During a sabbatical in 2004, Dan Cristol found himself “trapped in his car” at a stoplight when he inexplicably became fascinated with Herbert Hoover’s wife. Cristol, associate professor of biology at the College, was, in fact, listening to a National Public Radio broadcast of “A Moment in Time,” a two-minute radio show about history produced by Dan Roberts at the University of Richmond. As he waited for the signal to change, it occured to him: Why not do for ornithology what Roberts had done for history? In the process, he reasoned, he potentially could save millions of birds while making lives happier for hundreds of thousands of people.
It almost happened. Cristol produced a series of fully developed radio demos that he titled “For the Birds.” In each episode, he engaged with a fresh wit and an obvious passion bird-related topics of general interest. Topics included why people resent non-migrating geese—“goose poop,” what people should do with their cats—“keep the killers indoors,” and what types of fowl he personally eats—“ugly birds taste better than pretty ones.”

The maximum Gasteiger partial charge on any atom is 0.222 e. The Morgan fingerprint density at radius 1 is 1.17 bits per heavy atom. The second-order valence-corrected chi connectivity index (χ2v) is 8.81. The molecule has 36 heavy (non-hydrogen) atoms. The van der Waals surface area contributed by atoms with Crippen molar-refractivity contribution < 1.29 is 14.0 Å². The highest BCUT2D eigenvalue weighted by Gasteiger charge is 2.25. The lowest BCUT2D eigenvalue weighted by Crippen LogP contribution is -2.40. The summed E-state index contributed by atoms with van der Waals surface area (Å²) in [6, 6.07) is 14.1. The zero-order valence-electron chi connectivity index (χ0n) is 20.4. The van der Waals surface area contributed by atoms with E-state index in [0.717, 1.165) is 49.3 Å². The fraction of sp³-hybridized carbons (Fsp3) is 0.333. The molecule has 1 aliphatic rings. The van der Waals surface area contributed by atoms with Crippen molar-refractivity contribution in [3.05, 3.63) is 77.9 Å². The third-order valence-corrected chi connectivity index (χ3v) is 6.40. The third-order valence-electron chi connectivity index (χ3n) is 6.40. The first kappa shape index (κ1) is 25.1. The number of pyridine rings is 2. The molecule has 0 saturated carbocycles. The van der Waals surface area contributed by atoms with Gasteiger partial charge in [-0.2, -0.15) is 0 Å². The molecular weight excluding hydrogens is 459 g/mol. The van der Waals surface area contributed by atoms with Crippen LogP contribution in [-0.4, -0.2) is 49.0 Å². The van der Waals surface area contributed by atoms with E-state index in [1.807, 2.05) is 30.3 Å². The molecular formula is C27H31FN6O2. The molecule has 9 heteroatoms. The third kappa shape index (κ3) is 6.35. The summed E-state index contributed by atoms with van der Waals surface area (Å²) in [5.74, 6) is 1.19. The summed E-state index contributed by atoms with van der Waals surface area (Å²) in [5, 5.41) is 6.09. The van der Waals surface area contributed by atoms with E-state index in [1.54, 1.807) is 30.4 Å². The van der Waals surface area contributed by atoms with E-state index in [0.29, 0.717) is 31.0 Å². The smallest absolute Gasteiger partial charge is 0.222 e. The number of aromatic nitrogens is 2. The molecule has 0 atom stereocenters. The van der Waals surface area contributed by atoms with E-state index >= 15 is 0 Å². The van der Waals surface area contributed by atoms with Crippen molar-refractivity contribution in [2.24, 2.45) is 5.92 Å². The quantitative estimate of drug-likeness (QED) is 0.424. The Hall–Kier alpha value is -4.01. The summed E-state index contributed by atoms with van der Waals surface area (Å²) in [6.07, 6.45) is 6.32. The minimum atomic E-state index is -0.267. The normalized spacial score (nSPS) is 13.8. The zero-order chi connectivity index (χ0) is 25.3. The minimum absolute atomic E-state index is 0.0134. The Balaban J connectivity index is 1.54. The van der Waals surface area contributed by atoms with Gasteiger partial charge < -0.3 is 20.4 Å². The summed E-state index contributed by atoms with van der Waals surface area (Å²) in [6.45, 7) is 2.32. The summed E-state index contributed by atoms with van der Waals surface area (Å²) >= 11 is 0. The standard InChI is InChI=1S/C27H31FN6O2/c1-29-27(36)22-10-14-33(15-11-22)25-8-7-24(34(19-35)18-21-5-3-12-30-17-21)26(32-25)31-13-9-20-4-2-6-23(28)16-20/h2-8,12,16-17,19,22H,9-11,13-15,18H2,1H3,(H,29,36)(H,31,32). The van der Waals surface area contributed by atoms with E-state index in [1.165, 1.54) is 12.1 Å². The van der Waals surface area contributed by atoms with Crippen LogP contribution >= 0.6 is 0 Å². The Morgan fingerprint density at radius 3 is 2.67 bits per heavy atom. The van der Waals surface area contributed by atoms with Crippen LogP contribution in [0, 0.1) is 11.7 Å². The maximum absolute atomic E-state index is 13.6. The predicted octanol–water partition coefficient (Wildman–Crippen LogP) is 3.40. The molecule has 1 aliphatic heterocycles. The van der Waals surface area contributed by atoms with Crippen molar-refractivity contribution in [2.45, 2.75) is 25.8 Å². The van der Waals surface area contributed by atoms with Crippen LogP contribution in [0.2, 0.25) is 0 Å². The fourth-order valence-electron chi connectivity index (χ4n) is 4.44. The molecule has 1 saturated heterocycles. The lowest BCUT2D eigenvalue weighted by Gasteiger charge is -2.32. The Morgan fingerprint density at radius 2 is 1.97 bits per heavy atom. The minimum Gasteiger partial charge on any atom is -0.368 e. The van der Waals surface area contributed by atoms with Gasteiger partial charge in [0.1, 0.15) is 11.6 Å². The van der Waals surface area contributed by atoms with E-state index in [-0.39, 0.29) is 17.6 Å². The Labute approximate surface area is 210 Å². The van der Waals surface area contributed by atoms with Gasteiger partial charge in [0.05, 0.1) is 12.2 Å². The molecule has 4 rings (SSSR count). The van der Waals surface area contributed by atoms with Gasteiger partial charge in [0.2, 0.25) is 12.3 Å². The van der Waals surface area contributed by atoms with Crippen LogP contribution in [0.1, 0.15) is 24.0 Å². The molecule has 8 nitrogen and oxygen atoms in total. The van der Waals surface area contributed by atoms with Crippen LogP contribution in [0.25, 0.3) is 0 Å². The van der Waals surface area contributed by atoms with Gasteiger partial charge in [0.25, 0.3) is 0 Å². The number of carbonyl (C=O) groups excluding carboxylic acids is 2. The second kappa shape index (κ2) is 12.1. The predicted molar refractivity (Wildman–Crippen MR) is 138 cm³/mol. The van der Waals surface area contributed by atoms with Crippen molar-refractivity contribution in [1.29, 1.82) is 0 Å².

Certainly an additional benefit—perhaps the major benefit—would accrue if a program such as “For the Birds” could help protect some of the world’s feathered species. As human beings continually expand their developmental footprint, numerous bird populations become endangered. Despite productive interventions on behalf of some, such as ospreys and eagles, Cristol maintained that “for every high-profile success there are 50 species that are on a fast track to extinction.”
“And no-one cares,” he said. “If I told the stories of these creatures, people might do something.”
At present, Cristol does not have the resources necessary to pursue the series. After talking with Dan Roberts, he realized that the time commitment involved in producing a daily radio show that could be marketed to the national media would be overwhelming. That not only is sad, in a sense, for Cristol, it is sad, too, for the College. “There are 65 million bird enthusiasts in this country, and if William and Mary could be firmly implanted in the minds of all of them for two minutes every day after they had learned something interesting about birds, there would be 65 million more William and Mary enthusiasts,” he speculated.
Obviously it is sad for the birds.